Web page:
Collin Dury, a writer at Independent Online Mag, brings an important case to the world of translation. Asda, a well-known British supermarket, recently printed a wrong translation for a signboard in Cwmbran, South Wales. The sign read as “free alcohol”, but it turned out to be wrongly translated and was quickly noticed by customers. The company then explained that the original sign which was supposed to say “alcohol-free”, was translated incorrectly in Welsh.
UK Event Manager Guto Aaron shared a picture of the sign on social media, poking fun and saying that all his followers should go to Asda, as according to their Welsh translation, were providing free alcohol. A spokesperson for the supermarket chain then confirmed that their sign had been changed to “am ddim”, opposite to “di-alcohol”. The company also made a statement apologizing for the mistake. They thanked their customers for pointing it out and announced the sign change in Cwmbran, confirming there was no intention of providing free alcohol.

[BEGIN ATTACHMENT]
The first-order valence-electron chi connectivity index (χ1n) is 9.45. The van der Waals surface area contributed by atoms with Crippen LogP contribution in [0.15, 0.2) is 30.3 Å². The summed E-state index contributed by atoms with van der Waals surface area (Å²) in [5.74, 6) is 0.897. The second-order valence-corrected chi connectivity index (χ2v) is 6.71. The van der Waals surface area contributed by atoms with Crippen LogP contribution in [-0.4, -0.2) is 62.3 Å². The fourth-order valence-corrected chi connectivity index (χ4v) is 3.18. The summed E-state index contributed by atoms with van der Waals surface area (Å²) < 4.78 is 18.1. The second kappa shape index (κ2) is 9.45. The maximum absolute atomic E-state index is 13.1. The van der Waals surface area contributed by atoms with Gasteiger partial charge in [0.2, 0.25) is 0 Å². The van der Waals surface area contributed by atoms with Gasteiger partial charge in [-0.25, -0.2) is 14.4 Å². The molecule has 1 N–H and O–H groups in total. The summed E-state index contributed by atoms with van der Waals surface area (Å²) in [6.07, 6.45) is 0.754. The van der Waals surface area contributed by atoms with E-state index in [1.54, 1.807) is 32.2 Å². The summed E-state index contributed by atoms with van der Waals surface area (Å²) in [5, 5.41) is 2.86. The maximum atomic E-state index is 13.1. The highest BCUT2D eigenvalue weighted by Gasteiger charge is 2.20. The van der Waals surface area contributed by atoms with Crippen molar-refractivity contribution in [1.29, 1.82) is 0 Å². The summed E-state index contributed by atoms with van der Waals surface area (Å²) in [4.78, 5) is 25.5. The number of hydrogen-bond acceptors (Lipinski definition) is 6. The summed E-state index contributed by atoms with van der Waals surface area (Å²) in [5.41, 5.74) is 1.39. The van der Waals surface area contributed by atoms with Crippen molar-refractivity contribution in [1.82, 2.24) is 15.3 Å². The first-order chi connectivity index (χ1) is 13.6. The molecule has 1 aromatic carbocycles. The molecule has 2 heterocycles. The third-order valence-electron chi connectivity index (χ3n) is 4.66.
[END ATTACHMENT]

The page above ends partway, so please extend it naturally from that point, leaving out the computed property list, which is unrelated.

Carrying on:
According to Aaron, the major issue was not the content but how it was designed, written in dark font, making it difficult for people to read. This seemed to be unintentional. There have also been other incidents where Welsh translation on signs have been incorrect.
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